Business lessons I learned in the Pub

with 2 Comments

THE WHITE HORSE — I used to work in one. My parents always preferred to eat in them, and since I moved back to London 10 years ago, I haven’t been enough.

Here are the lesson I learned in a pub that help me in business:

1. Teamwork is always better

You know the miserable guy (usually) sitting at the bar, or in the corner, by himself? With each passing day he becomes less fun.

People leave the house to be with other people. They give you ideas, energy and an occasional kick in the backside.

2. Passion drives behaviour

You can usually see who is having fun. And they’re laughing, telling jokes, getting argumentative.

People need something to believe in, and when they do, they get fired up.

3. You are what you drink

There’s stacks of leadership books about the “say / do gap”. If you go down to the pub with the boys and order a “lager tops”, you should expect to be teased about it.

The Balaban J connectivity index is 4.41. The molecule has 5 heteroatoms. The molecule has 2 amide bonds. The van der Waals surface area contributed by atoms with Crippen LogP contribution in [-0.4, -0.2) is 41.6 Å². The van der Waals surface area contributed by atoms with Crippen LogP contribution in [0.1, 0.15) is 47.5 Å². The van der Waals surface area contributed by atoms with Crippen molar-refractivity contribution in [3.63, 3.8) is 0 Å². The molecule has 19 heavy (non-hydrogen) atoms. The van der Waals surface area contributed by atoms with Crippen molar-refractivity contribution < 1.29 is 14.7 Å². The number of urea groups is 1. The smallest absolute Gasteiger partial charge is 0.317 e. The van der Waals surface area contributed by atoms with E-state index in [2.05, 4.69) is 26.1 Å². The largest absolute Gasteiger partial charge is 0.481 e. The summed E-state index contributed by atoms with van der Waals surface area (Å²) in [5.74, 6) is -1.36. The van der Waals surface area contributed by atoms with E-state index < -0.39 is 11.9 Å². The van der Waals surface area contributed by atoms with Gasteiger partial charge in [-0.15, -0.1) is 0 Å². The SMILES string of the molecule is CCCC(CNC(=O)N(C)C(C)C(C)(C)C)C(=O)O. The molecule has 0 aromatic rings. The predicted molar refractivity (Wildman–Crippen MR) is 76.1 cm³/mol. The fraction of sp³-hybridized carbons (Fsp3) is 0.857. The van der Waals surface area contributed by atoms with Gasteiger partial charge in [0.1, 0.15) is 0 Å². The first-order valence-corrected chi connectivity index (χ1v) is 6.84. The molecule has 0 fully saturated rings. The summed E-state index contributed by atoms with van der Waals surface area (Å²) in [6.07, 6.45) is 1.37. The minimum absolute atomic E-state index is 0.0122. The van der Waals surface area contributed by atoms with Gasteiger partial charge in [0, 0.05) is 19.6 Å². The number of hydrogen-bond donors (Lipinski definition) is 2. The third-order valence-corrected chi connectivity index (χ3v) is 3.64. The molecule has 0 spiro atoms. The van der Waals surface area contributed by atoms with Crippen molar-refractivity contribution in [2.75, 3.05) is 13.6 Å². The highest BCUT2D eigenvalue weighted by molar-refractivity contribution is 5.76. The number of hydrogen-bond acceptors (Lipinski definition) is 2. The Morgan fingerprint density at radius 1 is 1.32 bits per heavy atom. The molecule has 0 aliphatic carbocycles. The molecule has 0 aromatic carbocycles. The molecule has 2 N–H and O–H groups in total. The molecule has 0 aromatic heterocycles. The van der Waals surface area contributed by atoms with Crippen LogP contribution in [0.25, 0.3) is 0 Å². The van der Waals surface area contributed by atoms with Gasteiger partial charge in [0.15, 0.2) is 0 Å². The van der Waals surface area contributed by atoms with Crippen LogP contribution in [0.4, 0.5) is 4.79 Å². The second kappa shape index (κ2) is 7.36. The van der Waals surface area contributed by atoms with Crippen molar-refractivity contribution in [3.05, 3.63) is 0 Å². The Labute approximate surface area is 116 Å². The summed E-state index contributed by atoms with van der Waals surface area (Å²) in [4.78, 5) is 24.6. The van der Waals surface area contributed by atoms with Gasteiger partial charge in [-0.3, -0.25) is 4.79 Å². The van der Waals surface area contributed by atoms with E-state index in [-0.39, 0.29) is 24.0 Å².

4. There’s got to be a Gov’nor

Relationships matter. You cannot have a successful pub without people in it who make the time pass. We go where we like the people. Relationships matter.

5. Volume, even success, does not equal happiness

There are far too many unhappy roadside pubs. They might serve a lot of £5 microwave ready meals (frozen Yorkshire pudding anyone?) But they won’t change you life… or even your mood.

6. Right place, right time

Location can be a killer. Or help you succeed beyond what you’d expect. Be in the right place at the right time. Good luck will follow.

7. Go home before closing time

There’s no sense being somewhere when you shouldn’t be. Don’t out-stay your welcome. Knowing when to quit is one of the first — and sometimes the last — lesson people learn in business. Learn it early.

So, that’s all you really need to know.

Mine’s a strong continental lager, thanks.


P.S. What have you learned? Go on. Tell us!

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2 Responses

  1. Phil

    Dress appropriately. It might be fine to walk into the White Horse in pastel shirt and deck shoes…

  2. Frank Bradley

    Know your customers. There’s nothing worse than a pub where the owner or the bar manager doesn’t get to know his regulars.

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